In September Sophie Grégoire Trudeau wore a vivid green mini-dress from Birds of North America, a Canadian designer, to the Liberal Party’s election victory party. Her support for a homegrown label made headlines. But if Grégoire Trudeau really wanted to set an example, she’d take the next logical step in the sustainable Shop Canadian ethos by selling the $259 dress back to the company. Designer Hayley Gibson would happily welcome it back into the indie brand’s new ReNesting program, where it would fetch about $15 in store credit on its way to a new home.
Back in March, when she first put out the call for second-hand items in any condition, Gibson was surprised to receive about 250 pieces spanning 15 years of past seasons. Customers who dropped off or mailed in garments received Birds dollars in exchange, a credit from $5 for a top to $15 for a dress. “We’ve tried to make this as easy as possible,” she says. “Primarily it’s really a service to our customers and to extend the life [of the piece]. As long as it’s a Birds garment, we’ll take it.” The first batch of ReNesting items – about 130 listings, averaging $80 each – was released online in mid-September; most have already sold. The next drop will be on Dec. 9.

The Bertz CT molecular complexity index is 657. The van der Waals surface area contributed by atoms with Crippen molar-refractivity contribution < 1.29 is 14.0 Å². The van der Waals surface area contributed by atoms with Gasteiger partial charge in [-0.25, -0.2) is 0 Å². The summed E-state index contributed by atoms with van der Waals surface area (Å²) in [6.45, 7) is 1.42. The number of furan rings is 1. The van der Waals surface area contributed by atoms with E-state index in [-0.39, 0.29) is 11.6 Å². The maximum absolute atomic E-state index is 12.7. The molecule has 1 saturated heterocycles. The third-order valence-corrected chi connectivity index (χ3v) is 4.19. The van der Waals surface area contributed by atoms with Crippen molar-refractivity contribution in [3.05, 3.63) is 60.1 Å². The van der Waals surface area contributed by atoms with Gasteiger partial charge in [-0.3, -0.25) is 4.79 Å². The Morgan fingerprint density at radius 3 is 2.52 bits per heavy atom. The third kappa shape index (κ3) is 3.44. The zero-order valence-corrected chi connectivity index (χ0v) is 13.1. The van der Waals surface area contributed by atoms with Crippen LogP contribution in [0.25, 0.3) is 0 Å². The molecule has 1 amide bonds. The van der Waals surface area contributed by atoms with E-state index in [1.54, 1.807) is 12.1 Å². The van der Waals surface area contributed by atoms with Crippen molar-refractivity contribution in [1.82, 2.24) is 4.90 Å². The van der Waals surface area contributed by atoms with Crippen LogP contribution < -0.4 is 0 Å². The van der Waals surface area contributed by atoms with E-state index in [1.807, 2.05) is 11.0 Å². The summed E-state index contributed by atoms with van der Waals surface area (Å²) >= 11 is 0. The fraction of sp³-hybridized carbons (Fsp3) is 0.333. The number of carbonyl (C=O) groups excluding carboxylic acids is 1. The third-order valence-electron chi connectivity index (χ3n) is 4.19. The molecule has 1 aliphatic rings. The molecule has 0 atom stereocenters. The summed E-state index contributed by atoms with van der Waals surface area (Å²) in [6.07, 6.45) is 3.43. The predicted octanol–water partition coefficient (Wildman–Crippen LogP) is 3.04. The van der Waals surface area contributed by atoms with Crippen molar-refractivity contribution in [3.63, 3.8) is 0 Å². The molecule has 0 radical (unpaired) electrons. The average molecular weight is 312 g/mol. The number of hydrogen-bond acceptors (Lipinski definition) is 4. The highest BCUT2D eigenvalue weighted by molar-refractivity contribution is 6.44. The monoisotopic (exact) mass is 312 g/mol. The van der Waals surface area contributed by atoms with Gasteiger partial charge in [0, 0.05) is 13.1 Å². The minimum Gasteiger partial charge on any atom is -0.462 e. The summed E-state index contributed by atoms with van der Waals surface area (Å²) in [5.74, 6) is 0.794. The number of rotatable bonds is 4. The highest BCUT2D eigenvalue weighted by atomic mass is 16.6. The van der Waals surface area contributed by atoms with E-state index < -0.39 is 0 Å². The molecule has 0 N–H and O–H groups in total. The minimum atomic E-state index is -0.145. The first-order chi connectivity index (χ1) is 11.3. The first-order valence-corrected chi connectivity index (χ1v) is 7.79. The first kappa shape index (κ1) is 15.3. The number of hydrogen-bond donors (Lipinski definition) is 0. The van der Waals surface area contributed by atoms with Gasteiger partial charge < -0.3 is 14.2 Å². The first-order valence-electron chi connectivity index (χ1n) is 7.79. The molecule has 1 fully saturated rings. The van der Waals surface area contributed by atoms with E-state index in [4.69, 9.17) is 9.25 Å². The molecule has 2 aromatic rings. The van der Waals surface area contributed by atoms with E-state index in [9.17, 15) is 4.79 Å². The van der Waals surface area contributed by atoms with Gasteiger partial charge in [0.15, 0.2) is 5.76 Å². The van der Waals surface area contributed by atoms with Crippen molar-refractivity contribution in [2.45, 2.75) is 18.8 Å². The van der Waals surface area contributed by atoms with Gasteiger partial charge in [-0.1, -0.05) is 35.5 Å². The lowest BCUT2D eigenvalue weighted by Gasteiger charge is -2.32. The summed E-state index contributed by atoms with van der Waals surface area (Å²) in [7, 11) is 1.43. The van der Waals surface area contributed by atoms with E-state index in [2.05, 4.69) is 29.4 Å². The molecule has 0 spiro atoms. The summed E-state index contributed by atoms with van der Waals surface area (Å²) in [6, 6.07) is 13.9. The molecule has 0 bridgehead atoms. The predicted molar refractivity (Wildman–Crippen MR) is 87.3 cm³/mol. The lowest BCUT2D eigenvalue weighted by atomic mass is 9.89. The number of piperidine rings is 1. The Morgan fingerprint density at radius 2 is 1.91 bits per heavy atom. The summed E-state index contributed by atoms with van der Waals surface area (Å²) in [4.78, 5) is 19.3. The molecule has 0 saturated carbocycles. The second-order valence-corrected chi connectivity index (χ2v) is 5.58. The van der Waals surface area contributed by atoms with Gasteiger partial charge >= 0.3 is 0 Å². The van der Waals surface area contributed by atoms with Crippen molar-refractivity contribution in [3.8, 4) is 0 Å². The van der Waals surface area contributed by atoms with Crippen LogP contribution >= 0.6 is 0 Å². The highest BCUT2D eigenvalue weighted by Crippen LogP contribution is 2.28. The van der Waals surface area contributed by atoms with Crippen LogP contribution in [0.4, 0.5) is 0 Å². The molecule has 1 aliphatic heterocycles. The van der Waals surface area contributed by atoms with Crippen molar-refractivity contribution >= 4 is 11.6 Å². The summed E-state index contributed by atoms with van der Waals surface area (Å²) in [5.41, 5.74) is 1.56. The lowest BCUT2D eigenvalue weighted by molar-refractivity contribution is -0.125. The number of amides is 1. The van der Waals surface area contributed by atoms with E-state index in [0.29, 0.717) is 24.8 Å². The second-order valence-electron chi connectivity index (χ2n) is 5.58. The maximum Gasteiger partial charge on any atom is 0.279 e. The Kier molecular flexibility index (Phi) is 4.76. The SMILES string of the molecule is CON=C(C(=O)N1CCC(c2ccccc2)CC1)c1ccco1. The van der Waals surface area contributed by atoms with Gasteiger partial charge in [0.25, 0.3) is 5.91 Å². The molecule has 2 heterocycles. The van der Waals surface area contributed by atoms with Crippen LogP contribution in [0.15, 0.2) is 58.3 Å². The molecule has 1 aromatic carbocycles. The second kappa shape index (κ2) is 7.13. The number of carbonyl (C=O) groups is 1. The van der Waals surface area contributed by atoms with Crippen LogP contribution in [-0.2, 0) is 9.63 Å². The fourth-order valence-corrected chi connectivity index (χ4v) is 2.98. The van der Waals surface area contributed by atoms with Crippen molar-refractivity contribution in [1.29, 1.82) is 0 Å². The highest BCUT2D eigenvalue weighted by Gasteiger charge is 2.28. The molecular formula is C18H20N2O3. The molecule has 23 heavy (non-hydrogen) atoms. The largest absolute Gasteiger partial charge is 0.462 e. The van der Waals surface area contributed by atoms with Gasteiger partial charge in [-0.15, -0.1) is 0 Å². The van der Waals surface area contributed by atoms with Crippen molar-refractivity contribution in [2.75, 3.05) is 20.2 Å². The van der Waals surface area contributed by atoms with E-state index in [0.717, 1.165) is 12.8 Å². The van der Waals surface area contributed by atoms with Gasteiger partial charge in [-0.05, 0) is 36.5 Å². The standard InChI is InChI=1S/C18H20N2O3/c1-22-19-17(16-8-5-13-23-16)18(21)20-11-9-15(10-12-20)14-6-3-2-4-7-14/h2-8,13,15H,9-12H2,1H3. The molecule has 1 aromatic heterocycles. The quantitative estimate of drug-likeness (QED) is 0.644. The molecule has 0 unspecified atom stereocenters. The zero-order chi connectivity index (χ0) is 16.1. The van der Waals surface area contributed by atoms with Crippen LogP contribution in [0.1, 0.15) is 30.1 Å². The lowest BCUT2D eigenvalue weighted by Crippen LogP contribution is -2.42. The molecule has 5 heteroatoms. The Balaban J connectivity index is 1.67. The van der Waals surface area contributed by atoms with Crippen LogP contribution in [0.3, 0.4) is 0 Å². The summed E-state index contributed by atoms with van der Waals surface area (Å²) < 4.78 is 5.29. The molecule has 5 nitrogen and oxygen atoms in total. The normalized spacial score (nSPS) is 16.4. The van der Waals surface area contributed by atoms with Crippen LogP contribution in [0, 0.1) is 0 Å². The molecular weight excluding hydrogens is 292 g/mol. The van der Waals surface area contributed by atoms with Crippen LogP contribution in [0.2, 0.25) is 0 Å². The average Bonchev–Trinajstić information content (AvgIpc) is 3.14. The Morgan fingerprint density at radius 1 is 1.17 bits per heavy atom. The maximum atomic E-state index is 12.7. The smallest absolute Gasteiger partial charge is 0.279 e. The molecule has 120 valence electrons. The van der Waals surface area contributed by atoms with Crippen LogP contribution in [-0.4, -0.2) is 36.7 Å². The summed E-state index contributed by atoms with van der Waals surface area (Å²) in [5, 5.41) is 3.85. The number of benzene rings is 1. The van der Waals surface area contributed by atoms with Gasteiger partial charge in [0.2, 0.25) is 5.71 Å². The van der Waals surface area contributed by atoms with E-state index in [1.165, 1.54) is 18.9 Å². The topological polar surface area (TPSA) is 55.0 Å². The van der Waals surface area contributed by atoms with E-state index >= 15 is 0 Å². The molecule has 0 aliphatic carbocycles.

Birds of North America is an active participant in the buyback economy, the growing environmentally conscious circular product lifestyle. The McKinsey & Company’s 2021 State of Fashion report looks at the cultural dynamics shaping the global fashion economy and has predicted that more consumers will see an increasing proportion of their wardrobes made up of pre-owned or rented products. As a result, brands and retailers are inching away from the linear business cycle – create, buy, dispose – to a more circular one, which is theoretically endless, and means deferring the final destination of landfill almost entirely.